The ICC emphasizes that Jesus' church in the Bible was persecuted, and therefore, members should not be concerned when outsiders refer to the ICC as a cult or with other emotionally charged terminology. In fact, the ICC teaches that having detractors is great evidence that the they are effectively imitating the teachings and practices of the church of the first century. Victor Gonzalez, having been a part of the ICC since it's inception, disagrees. He was thrown out of the church for disagreeing with some church practices. He describes having been "physically manhandled" by top leaders when he attended the ICC's annual leadership conference.[13] The ICC leadership say that he was not happy because he was not chosen to be a World Sector Leader.[14][clarification needed]

Relationship with other Churches[edit]

According to Michael Taliaferro, leaders of the ICC, misrepresent the beliefs of the ICOC and paint a misleading picture, often calling it "dead and dying", despite the ICOC growing by over 15 000 members in the last few years.[16] McKean has repeatedly admitted that he has struggled with bitterness in his heart towards some of the leaders of the ICOC, which comes out in his speaking and descriptions of the ICOC.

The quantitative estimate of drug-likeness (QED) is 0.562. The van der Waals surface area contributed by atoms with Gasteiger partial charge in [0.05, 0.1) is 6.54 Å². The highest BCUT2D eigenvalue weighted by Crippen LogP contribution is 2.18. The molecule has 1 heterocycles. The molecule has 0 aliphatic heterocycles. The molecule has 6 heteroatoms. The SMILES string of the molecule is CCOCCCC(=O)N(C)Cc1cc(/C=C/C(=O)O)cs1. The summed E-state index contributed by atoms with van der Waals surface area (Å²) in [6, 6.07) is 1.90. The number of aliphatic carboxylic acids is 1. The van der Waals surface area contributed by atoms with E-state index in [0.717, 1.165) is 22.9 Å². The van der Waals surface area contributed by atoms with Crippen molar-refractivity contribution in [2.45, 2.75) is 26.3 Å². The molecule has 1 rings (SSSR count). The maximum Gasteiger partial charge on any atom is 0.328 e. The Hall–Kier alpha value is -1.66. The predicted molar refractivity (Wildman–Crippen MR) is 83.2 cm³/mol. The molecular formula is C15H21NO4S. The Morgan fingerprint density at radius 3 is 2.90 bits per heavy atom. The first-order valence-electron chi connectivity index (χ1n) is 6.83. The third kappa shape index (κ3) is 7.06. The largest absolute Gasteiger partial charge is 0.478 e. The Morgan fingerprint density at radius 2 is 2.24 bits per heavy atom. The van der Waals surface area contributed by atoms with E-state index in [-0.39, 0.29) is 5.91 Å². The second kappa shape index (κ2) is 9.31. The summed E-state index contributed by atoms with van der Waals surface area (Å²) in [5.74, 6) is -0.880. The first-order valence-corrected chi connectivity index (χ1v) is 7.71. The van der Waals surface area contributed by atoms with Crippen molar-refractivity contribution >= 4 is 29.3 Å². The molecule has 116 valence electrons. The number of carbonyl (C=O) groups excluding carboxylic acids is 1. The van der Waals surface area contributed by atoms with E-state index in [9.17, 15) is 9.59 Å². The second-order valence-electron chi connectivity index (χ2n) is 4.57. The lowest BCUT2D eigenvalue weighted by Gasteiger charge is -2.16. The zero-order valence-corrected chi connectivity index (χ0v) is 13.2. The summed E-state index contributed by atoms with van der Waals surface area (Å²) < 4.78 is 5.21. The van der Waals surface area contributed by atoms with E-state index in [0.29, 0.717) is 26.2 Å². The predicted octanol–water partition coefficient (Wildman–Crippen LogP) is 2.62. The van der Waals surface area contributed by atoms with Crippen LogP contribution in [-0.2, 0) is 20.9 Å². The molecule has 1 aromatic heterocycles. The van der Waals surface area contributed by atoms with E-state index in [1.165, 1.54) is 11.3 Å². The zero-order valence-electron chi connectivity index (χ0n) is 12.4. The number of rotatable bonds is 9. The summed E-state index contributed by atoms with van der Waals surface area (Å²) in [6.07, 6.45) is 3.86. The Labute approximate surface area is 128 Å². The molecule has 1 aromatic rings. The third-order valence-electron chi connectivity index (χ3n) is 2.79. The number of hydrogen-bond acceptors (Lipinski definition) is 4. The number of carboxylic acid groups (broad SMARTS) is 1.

[17] McKean also states that "most ICOC churches changed their names to align with the CoC", whereas only 5 of the 650 churches actually did so.[18] Additionally the ICC has classes at the annual leadership Jubilee, where members are trained and instructed how to reach out to and "harvest" people away from their "former fellowship".[19] They try to boost their growth by "drawing disciples away" from their current ICOC congregations. This is consistent with what the scriptures teach in Acts 20:30[20]

The church justifies its tactics to recruit from existing churches of disciples by using "remnant theology". This is an Old Testament concept describing Israelites who had not fallen into idolatry and abandoned their faith. This theology is twisted to apply to New Testament disciples who are in churches not under McKean's leadership. This same "Remnant Theology" has been used by many groups to make the group feel unique and justify exclusivism. The Seventh-day Adventist Church, has put a lot of emphasis on the remnant theme.[21]